Ishaan Brar first toured a homeless shelter as a Boy Scout. His Scout troop in Bakersfield, Calif., was doing a community service project.
But Ishaan, whose parents are both doctors, noticed something that other teenagers might have overlooked.
“I was noticing injuries, bandages everywhere – some people were really in pain,” says Ishaan. “It really opened my eyes to realizing that the homeless have barriers to accessing health care. I wanted to do something about that.”
“Bakersfield, and literally the rest of California, even before the COVID pandemic, has had an unprecedented homelessness crisis,” says Ishaan. “But Bakersfield especially, because it’s one of the cheapest areas to live in California, has had homeless people flocking to the area. Homeless shelters are over capacity and they actually are building new ones. Because of this occurring, it was a really great time for me to start helping the community. I could see people definitely needed help and I thought I could definitely do something about it.”
The Kern County Homeless Collaborative in January 2019 reported a 50 percent increase in homeless individuals compared with the year before, with 80 percent of the county’s homeless population located in metro Bakersfield.
Ishaan, now 17, created Healthy Community, an organization that brings volunteer medical professionals to shelters and rehabilitation programs to offer health screenings and information on follow-up health care, regardless of people’s ability to pay, immigration status, age or race. Since the group started in 2018, it has held 14 such mobile health clinics, helping at least 850 people to receive health care and information.
Although the in-person clinics have been temporarily suspended due to COVID-19, Ishaan is continuing to collect donations of money and supplies. In addition, he’s stepping up his efforts to post health information online.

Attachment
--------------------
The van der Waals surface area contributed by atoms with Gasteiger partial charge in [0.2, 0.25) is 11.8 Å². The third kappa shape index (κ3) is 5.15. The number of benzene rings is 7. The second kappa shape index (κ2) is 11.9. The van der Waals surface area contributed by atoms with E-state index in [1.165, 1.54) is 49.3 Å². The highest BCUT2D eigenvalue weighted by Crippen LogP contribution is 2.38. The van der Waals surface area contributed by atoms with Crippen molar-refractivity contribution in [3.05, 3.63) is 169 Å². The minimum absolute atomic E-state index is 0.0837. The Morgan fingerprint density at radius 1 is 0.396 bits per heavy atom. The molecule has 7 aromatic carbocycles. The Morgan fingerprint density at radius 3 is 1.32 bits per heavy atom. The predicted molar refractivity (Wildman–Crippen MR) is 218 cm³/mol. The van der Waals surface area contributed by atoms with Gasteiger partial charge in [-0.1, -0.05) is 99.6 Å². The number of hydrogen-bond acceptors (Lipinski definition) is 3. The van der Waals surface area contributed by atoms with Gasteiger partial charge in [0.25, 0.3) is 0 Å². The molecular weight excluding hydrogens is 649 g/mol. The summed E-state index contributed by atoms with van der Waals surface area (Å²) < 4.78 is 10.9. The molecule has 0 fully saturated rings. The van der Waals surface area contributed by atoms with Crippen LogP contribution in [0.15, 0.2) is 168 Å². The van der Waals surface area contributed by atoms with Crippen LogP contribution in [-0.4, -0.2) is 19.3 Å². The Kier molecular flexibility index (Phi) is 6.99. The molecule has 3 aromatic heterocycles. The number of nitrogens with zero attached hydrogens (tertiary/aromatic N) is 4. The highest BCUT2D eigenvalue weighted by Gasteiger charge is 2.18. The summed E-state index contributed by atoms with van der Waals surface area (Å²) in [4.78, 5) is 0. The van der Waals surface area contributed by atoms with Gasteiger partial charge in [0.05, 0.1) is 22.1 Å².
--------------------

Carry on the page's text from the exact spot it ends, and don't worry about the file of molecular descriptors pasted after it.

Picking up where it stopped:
He’s also launching two sets of podcasts. One series, called “Brarcasts,” is aimed at youth, to talk about current issues, their passion for helping others and how quarantine measures are affecting them. The second series, which Ishaan calls “Doctor Speak,” interviews doctors and nurses about their inspiration for getting into medicine and describing the personal sacrifices that accompany medical careers.
At first, turning his idea into reality wasn’t easy.
Ishaan was only a high school freshman when he first wanted to help people, but he wasn’t sure how to do it. In his sophomore year, he felt bolder, so he started out by approaching local houses of worship for assistance. “I kept getting turned down,” he recalls, “I realized that in their view, I was only 16 and didn’t have a portfolio.” Ishaan then reached out to a social worker who was able to direct him to homeless shelters that might want to be involved. Ishaan began contacting doctor’s clinics to ask for donations of supplies, as well as for staff to volunteer their time.
The mobile clinics grew to monthly events, where participants are given height, weight, blood pressure and glucose measurements and other screenings. Doctors are on hand to discuss results and go over medications. Contact information is provided for participants who need further treatment or exams.
Ishaan and other teen volunteers arrive ahead of time, to set up the equipment and tables. They welcome the participants and assist with taking down information and measuring height and weight.
Rhonda Palmbach, whose daughter, now 19, and two sons, ages 24 and 15, have all volunteered with Healthy Community, says it’s taught them leadership, as well as made them aware of those less fortunate. “A lot of kids, especially if they’re in high school, don’t really realize the need that’s out there,” says Palmbach.
Although the commitment of just one Saturday per month is easy for high school and college students to manage, Palmbach says her family is impressed with the impact it’s having. “At first, I thought we’re not doing that much,” she said, “but we’re at least telling these people that they matter, and they do appreciate it. When they see younger people in high school coming out, they do think it’s cool, from some of the comments I’ve heard. Those older gentlemen say things like, ‘This is really nice, this is really kind.’”
Palmbach’s oldest son is now studying medicine. Ishaan also says he wants to study medicine or a related field after high school.
As the mobile clinics have made repeat visits to some locations, Palmbach has seen the residents becoming more comfortable – and so have the teen volunteers, who no longer hang back, but go forward and greet them, she said.
“Ishaan has really grown from being a leader, but really quiet, to being able to say, “OK, now we have to do this.’” she said. “I’ve seen him grow in the past year. I’ve seen all the kids grow in the past year.”
Do you want to make a difference in your community like Ishaan Brar? Find local volunteer opportunities.